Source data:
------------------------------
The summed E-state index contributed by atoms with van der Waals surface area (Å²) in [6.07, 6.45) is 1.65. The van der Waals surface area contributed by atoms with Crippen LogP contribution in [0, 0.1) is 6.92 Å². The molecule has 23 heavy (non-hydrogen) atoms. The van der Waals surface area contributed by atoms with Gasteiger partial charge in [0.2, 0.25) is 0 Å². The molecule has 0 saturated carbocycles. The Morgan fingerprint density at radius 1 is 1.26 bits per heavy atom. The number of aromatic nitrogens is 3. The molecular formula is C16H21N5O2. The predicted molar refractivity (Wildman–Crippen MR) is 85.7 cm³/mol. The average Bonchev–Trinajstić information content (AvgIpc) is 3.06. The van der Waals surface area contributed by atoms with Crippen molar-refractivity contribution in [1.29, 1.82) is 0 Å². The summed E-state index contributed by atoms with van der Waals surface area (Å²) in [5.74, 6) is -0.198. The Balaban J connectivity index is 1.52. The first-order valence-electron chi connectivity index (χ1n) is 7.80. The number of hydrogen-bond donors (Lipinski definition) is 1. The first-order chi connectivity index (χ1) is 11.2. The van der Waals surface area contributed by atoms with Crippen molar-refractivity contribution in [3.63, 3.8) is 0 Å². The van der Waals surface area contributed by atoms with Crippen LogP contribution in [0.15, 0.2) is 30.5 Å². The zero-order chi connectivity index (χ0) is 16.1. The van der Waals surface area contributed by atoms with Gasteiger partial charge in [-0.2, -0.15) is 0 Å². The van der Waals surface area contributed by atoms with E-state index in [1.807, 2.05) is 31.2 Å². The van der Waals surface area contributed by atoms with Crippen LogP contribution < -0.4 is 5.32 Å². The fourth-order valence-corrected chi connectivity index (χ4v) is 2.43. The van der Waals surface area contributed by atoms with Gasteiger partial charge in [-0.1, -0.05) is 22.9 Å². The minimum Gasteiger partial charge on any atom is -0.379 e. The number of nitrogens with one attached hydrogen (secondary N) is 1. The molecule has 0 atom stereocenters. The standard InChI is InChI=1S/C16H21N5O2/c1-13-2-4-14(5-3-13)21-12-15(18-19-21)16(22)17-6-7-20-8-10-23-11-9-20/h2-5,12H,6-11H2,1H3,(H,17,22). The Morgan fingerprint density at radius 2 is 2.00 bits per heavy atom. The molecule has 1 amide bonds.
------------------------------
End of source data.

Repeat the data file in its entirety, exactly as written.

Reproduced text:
The summed E-state index contributed by atoms with van der Waals surface area (Å²) in [6.07, 6.45) is 1.65. The van der Waals surface area contributed by atoms with Crippen LogP contribution in [0, 0.1) is 6.92 Å². The molecule has 23 heavy (non-hydrogen) atoms. The van der Waals surface area contributed by atoms with Gasteiger partial charge in [0.2, 0.25) is 0 Å². The molecule has 0 saturated carbocycles. The Morgan fingerprint density at radius 1 is 1.26 bits per heavy atom. The number of aromatic nitrogens is 3. The molecular formula is C16H21N5O2. The predicted molar refractivity (Wildman–Crippen MR) is 85.7 cm³/mol. The average Bonchev–Trinajstić information content (AvgIpc) is 3.06. The van der Waals surface area contributed by atoms with Crippen molar-refractivity contribution in [1.29, 1.82) is 0 Å². The summed E-state index contributed by atoms with van der Waals surface area (Å²) in [5.74, 6) is -0.198. The Balaban J connectivity index is 1.52. The first-order valence-electron chi connectivity index (χ1n) is 7.80. The number of hydrogen-bond donors (Lipinski definition) is 1. The first-order chi connectivity index (χ1) is 11.2. The van der Waals surface area contributed by atoms with Crippen molar-refractivity contribution in [3.63, 3.8) is 0 Å². The van der Waals surface area contributed by atoms with Crippen LogP contribution in [0.15, 0.2) is 30.5 Å². The zero-order chi connectivity index (χ0) is 16.1. The van der Waals surface area contributed by atoms with Gasteiger partial charge in [-0.2, -0.15) is 0 Å². The van der Waals surface area contributed by atoms with E-state index in [1.807, 2.05) is 31.2 Å². The van der Waals surface area contributed by atoms with Crippen LogP contribution < -0.4 is 5.32 Å². The fourth-order valence-corrected chi connectivity index (χ4v) is 2.43. The van der Waals surface area contributed by atoms with Gasteiger partial charge in [-0.1, -0.05) is 22.9 Å². The minimum Gasteiger partial charge on any atom is -0.379 e. The number of nitrogens with one attached hydrogen (secondary N) is 1. The molecule has 0 atom stereocenters. The standard InChI is InChI=1S/C16H21N5O2/c1-13-2-4-14(5-3-13)21-12-15(18-19-21)16(22)17-6-7-20-8-10-23-11-9-20/h2-5,12H,6-11H2,1H3,(H,17,22). The Morgan fingerprint density at radius 2 is 2.00 bits per heavy atom. The molecule has 1 amide bonds.